National Skills Coalition works to build workforce of tomorrow today
Joyce grantee the National Skills Coalition (formerly The Workforce Alliance) launched Skills2Compete with a mission to promote two-year workforce development for American workers to secure middle-skill jobs, which require more than a high school degree but not a four-year degree, and to build the economic imperative to invest in those job training programs.
America's Forgotten Middle-Skill Jobs: Education and Training Requirements in the Next Decade and Beyond, the first report to come out of the campaign in 2007, revealed that the demand for workers to fill jobs in the middle of the labor market will likely remain quite robust relative to supply, especially in key sectors. According a 2010 Manpower survey, 52 percent of employers reported difficulty filling mission-critical positions. Middle-skill jobs, the survey found, were some of the hardest to fill jobs in 2011.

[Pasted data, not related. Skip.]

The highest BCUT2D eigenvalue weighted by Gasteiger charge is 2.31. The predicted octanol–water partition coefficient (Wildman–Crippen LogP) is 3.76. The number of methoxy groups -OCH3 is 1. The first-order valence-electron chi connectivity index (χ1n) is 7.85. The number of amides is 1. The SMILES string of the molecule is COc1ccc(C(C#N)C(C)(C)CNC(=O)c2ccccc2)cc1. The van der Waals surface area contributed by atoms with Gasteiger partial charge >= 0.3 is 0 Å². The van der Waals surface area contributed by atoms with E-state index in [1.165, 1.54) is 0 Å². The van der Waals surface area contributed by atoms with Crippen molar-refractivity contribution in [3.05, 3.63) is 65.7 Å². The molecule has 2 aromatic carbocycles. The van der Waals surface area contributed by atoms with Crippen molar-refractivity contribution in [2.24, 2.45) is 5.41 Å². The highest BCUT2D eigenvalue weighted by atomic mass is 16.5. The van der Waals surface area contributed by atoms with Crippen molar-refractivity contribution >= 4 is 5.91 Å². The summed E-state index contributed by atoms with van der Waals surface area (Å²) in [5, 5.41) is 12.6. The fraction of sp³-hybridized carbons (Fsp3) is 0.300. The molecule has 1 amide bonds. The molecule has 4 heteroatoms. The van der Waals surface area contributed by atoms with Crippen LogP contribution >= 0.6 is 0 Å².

The Joyce Foundation Employment Program works to improve education systems and support opportunities for underprepared adults to learn important skills and pursue good-paying jobs in their communities. Skills2Compete is part of this critical effort, and the campaign’s findings have resonated with federal policymakers. President Obama called on adults to seek at least one year of higher education or job training and the American Recovery and Reinvestment Act of 2009 included important investments in new training opportunities.
At the state level, Skills2Compete launched 13 campaigns, so state stakeholders can coordinate organizing and communication strategies, and policy goals.
Skills2Compete State Campaigns
August 2010 Report: Driving Innovation in the Middle